Wednesday, May 21, 2014

Everything Is Upside Down

"Todo patas arriba". Everything's upside down. Or everything's in a mess. It is a legend that is splattered across the front cover of a magazine and over two photos of building work which is taking place on the streets of a resort in summer. This is a very interesting magazine. So interesting is it, that I am devoting much of this article to translating parts of articles from it. Let's start with the editorial leader.

"Never again. The situation, which is unfortunately shown on our cover, should not be repeated: the main streets, the most touristic, with work being done in July and August! Unbelievable. Unheard of. Our visitors cannot hide their amazement. How can this type of work be done during these months? Ah, Spain is different, my friends; you know that. We don't believe that this would happen in any other tourist country, least of all in Europe.

"We know the town hall's explanation. In winter, building companies are too busy to deal with our needs. You have to catch them when you can... But that's not our problem. It is one for the representatives we elected for four years, to make our lives better and to not mess up and cause significant damage to businesses."

On another page, there is an article with a headline which says that 1,300 million (pesetas) are to be spent on changing an image.

"(The deputy mayor) has explained to us that the town hall wishes to beautify the resort. 'We are aware of the need for an urgent change of image. We want to literally upholster the resort in green. Pavements with trees, benches, new lighting in an area where the "hooligan" currently sits. (One avenue) will be transformed into a true boulevard with fountains, benches, trees and plants.' "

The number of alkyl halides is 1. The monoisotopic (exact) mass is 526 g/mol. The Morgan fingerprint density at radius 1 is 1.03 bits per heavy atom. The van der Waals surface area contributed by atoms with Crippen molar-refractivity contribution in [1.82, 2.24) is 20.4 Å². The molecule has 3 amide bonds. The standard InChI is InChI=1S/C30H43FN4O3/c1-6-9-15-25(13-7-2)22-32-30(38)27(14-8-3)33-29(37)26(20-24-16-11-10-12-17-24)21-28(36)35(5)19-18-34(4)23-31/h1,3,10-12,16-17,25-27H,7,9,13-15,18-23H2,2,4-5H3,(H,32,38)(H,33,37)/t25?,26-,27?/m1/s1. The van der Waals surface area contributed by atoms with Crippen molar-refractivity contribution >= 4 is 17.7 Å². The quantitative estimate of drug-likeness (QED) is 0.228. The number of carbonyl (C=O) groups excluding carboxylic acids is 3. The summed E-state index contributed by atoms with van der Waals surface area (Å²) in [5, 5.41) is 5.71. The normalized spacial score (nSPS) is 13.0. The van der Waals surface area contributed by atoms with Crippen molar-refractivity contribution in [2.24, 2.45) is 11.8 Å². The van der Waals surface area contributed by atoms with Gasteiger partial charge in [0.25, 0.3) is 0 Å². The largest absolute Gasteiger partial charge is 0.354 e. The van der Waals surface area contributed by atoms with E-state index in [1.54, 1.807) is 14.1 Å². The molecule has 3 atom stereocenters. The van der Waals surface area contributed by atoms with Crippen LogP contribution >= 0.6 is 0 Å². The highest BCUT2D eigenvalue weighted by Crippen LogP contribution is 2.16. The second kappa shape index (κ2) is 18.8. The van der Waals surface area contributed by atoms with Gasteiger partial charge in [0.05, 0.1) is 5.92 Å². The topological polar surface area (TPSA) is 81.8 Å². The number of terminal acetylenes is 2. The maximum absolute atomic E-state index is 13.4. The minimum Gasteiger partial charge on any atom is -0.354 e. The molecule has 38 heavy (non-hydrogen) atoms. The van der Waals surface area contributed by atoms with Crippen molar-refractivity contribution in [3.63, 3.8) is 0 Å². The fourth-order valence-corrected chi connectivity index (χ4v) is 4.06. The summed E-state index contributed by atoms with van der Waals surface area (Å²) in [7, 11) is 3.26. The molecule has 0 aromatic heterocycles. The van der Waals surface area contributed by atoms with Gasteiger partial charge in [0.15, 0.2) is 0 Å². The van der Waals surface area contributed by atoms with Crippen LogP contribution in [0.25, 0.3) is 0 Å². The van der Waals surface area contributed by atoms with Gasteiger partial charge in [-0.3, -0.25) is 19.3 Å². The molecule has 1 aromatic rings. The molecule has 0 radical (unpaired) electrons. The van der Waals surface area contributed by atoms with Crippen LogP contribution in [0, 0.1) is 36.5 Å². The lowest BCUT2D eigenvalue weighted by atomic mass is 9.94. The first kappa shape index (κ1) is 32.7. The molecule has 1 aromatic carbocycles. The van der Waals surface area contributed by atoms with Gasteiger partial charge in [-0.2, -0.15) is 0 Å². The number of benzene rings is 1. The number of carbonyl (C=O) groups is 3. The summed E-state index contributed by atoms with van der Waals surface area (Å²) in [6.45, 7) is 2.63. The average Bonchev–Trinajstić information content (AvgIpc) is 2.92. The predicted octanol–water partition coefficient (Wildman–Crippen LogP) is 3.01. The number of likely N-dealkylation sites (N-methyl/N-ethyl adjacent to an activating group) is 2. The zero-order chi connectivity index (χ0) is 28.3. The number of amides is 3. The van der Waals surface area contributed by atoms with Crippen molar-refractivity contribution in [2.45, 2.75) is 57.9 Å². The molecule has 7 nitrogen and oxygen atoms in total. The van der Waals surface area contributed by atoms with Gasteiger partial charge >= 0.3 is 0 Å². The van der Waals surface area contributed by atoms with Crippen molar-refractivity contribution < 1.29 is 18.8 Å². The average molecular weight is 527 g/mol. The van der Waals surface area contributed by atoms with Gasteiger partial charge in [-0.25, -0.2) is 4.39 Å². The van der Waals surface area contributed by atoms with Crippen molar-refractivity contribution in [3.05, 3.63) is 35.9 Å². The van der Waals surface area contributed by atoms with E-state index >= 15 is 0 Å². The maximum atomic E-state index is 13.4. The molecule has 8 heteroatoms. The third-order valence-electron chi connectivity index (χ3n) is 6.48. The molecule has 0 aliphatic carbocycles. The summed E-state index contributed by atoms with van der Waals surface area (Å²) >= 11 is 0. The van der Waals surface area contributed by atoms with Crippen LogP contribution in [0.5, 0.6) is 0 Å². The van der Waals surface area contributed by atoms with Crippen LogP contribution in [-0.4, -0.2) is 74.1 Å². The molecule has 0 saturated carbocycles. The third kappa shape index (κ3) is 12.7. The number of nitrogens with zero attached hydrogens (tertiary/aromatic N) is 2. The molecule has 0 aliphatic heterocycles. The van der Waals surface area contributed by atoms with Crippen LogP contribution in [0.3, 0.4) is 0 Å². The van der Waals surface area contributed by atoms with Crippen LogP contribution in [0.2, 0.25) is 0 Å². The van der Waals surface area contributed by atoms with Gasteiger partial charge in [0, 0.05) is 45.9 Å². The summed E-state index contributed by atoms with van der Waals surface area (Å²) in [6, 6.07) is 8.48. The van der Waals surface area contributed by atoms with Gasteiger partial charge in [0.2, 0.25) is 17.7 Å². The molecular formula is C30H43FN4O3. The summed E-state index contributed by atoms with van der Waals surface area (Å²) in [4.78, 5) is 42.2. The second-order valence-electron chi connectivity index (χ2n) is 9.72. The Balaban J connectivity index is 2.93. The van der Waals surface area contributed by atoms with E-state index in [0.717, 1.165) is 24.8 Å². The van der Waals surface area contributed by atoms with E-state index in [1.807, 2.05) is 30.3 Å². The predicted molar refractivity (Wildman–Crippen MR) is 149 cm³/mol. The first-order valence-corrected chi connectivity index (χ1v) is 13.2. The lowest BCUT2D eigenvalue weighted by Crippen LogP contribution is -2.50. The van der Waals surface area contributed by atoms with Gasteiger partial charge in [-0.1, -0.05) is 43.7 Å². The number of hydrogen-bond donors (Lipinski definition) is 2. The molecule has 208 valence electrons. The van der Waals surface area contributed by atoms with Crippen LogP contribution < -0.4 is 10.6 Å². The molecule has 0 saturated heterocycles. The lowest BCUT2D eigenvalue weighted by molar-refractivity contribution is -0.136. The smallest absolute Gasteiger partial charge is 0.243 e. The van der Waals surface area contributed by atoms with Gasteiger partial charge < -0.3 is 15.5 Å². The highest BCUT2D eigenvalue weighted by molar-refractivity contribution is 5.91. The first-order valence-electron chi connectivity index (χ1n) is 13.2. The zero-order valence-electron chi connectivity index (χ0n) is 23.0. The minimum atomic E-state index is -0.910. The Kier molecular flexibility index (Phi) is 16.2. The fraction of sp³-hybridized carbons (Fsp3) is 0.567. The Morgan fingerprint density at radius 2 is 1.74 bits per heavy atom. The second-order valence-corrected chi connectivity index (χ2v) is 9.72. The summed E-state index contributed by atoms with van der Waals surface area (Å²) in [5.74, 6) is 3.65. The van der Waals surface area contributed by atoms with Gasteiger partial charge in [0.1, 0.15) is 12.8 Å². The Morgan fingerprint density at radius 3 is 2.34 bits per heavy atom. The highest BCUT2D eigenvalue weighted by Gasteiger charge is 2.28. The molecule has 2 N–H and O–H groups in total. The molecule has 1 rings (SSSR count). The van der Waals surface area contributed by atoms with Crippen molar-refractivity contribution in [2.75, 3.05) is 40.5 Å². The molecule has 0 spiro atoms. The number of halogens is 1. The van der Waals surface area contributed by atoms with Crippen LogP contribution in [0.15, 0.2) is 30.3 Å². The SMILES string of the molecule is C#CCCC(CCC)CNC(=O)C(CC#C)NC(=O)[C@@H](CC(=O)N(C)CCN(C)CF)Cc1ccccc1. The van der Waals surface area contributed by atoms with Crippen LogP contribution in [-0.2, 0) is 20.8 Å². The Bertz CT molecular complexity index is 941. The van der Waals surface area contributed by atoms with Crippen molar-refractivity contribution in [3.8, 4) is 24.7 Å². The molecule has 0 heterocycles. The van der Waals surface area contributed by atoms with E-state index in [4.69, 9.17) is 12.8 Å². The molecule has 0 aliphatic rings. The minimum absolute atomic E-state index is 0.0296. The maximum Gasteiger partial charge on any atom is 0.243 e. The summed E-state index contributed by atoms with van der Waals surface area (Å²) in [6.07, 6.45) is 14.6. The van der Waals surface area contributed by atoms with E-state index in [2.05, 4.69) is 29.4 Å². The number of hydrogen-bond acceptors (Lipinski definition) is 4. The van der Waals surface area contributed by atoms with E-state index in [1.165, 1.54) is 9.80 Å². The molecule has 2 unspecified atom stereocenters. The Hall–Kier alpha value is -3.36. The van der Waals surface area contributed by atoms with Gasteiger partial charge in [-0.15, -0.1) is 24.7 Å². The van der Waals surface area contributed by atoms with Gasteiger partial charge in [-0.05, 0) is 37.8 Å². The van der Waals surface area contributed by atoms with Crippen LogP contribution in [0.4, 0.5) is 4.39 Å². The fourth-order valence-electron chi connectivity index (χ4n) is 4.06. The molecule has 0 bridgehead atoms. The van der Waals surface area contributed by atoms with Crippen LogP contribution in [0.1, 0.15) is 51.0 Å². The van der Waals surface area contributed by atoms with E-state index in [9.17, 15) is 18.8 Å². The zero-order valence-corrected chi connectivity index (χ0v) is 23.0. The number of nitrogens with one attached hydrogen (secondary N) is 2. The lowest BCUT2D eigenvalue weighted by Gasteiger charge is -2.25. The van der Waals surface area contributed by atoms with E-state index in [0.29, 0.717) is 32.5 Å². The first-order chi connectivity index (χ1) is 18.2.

The article's author is sceptical. All this is to be done within three years. "We'll see," he concludes questioningly. There will be municipal elections well before the three years are up.

There is also an interview with the local police officer who is responsible for the organisation of police resources. It is under the headline "Restructuring of the municipal police". The restructuring has come about, says the officer, in order to take account of specific needs in the municipality. There are four main priorities. These are the "venta ambulante" (looky-lookies), "tiqueteros" (PRs), night-time noise and public order at night as well as security on the beaches. The police on the beaches will be plainclothes cops. They will mingle with the holidaymakers and their mission will be to prevent the venta ambulante and any type of (unlicensed) service on the beach. The police hope that their presence will act in deterring these illegal activities. "Rather than a repressive action, it will be a preventative action."

Elsewhere, there is a short letter to the magazine which reads: "Friends and neighbours, as the new spokesperson for the neighbourhood association, I hope for the collaboration of all residents, working together as an association of friends in this time of crisis in order to cure all the ills in the area, to beautify and enrich it and enhance our local heritage".

Moving on from the contents of this magazine, it might be noted that on 8 May this year there was an item from a website in which the PSOE opposition criticised the start of building works in resorts during the tourist season. The opposition said that there was indignation among businesses and neighbours and concluded that the lack of planning by the Partido Popular was inconceivable when such work should be done in winter.

It might also be noted that a plan for resort beautification has now been drawn up and will include a true boulevard as part of a change of image. It might further be noted that beach security is such that there now has to be illumination of the beach, while it might also be noted that a newspaper recently ran a report into a territorial battle between tiqueteros. Total war, said the report.

By way of explanation of these notes, the PSOE opposition was criticising building work that had started in Magalluf, the true boulevard (finally) is included in the Meliá plan to make Magalluf up-market, the illuminated beach is that of Magalluf, the PRs' battle is around BCM Square.

Nothing really changes, does it. Nothing has really changed, has it. Even the odd name is the same. The name of the letter-writer from the neighbourhood association is José Tirado. I am guessing he is the same Pepe Tirado of the Acotur tourist businesses association. It is a guess as I can't be one hundred per cent certain. There again, it was all a very long time ago. The magazine I have quoted from was "Entre Tots". Its date? July-August 1989.

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